They say everybody has to start somewhere and the same is true of young race horses who are starting a career in racing. The problem for bettors who want to wager on races with horses who have never raced before, known as “first time starters, or (FTS),” is that it is hard to assess their ability and therefore would be punters don’t know whether to bet on them or against them.
Some handicapping gurus advise you to skip any race with an FTS. However you may miss a lot of races that way, especially in the spring when the maidens are flooding the scene. You may also miss some good bets that way. Here are a few tips for betting on maiden races and evaluating horses who have never competed.
First of all, most maiden races are about speed. Do your best to compare the speed ratings of horses who have at least one race. Be aware that for many trainers the first race is just practice and the runner may not have been pushed in its first race, in fact, the jockey may not have tried to win the race because the trainer wanted the youngster to just get some experience and make it around the track in one piece.
So for a horse with just one race, expect an improvement in the next race, especially if it is dropping slightly in class. After you’ve evaluated the experienced runners look for any who have shown a lot more speed than the others. That horse is obviously the one most of the crowd will bet on and should be the favorite in the race.
Now look at the FTS horses and see if any have breeding that indicates a win in the first race. That means a sire known for precocious foals. Any sire whose progeny win at a 16% rate on their first try is considered a sire of precocious foals and the horse should be considered a contender. Trainers sometimes have a record of winning with FTS horses as well so check the stats on each conditioner and determine if he or she likes to win with FTS horses.
A recent research by Stats Jockey Club, which was established in 1894, shows that the horse racing field size has a direct impact on how people bet. The Jockey club is an organization that seeks to improve breeding and thoroughbred racing. Among all the other statistics, the field size statistics in connection to betting were alarming. Nowadays, the field size in the race tracks has considerably reduced. The fields no longer have as many horses, as it was some two decades ago. The average field size in 2010 had 8.19 horses as compared to 9.07 horses per field in 1950. The drop in field size may seem insignificant. However, for every extra horse that enters a horse racing field, there is a $100,000 increase in the average handle.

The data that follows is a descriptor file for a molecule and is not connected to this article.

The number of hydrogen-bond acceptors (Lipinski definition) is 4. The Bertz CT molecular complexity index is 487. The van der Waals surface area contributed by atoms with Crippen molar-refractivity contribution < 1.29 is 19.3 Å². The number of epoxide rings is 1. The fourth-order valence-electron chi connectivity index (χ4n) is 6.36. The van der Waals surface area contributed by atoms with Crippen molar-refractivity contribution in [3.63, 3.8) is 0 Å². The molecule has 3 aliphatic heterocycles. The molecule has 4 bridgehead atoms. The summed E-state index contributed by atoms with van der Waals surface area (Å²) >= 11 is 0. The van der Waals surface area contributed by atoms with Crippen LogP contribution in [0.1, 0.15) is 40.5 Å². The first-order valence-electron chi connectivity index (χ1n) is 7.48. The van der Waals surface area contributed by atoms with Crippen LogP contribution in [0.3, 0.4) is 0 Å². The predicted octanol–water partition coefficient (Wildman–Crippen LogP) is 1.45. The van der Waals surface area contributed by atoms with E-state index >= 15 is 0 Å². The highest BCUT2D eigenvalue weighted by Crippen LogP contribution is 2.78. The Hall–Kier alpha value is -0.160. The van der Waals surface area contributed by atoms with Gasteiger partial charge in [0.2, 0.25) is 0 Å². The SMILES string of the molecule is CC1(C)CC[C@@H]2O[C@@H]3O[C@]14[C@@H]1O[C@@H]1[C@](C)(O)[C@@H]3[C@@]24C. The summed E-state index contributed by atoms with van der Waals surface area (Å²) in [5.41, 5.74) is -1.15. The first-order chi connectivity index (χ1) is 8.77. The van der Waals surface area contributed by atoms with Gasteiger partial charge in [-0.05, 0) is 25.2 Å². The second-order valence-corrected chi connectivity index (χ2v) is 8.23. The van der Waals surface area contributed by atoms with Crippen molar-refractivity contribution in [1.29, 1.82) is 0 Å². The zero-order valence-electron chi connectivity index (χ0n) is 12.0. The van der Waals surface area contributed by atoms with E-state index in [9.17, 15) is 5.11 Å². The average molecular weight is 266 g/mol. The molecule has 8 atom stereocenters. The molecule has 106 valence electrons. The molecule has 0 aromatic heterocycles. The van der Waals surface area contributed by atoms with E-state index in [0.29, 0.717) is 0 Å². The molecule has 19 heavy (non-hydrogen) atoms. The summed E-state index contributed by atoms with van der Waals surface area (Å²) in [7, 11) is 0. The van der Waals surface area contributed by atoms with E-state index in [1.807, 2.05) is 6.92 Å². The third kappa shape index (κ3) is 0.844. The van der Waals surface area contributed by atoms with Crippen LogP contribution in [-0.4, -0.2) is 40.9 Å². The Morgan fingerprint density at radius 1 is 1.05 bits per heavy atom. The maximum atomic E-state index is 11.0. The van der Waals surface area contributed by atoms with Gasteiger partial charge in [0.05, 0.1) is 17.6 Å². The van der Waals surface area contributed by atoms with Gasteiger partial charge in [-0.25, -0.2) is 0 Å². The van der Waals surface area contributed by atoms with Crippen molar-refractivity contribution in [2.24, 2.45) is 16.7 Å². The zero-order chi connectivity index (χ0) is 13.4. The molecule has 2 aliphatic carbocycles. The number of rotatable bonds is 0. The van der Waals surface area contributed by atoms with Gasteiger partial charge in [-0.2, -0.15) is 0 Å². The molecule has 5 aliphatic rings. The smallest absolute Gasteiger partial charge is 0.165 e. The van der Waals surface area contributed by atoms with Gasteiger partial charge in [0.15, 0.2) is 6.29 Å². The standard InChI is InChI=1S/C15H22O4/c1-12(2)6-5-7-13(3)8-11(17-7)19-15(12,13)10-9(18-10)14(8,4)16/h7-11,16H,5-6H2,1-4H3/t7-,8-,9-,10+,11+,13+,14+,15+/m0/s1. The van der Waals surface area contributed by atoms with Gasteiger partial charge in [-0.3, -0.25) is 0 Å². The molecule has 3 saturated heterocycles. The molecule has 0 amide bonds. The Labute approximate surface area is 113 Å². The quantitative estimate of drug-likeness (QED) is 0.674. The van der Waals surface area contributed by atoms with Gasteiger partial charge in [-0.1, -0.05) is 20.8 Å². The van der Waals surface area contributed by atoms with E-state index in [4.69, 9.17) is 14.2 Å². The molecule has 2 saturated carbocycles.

This is significant because the handle directly affects the purses in that, the purses increase with elevating handle. The purses have a direct connection to the urge of horse owners to breed more horses. Larger purses incur more thorough breeding. Consequently, more horses are bred hence a reflected increase in number of the field size. This is, therefore, a huge circle that is particularly vital to the horse racing industry. This is the circle within which betting is based on. For most people, betting is what makes this equestrian sport worthwhile. It simply wouldn’t be fun without betting. It has been proven, especially in Triple Crown and Breeder’s cup races, that the larger the field size, the more the betting. The more spread out the field is, the higher the chances that people will bet on some of the extra horses to make profits, which many end up losing.
The main reason for the fields decrease is the unwillingness of horse lovers to buy or breed and train horses. Even those who are already horse owners are reluctant in training their horses for distinct races. Moreover, horses have become more prone to health complications as compared to the past. In 1960 horses raced at 11.3 times per year, in 1980, it declined to 9.21 times per year and in 2010, it further declined to 6.11 times per year.
The reduction of horses that are being thoroughbred has been the major reason for reduction of field sizes. This has had a crucial, direct impact on the money that people wager in today’s races. The research outlined negative handle results, six years in a row, with there being a decline of 7.3% in 2010. Some enthusiastic bettors don’t find it exhilarating anymore. Many of them are yearning for races with larger field sizes. This even makes it relatively hard to choose a bet. So, chances are that you will bet on a number of horses. Now what happens when the field consists of six horses? One is most likely to bet on just one horse. It’s time to go back to the larger field races. Not only to improve the overall handle and purses but also to bring back the lost fun and excitement in the magnificent equestrian sport.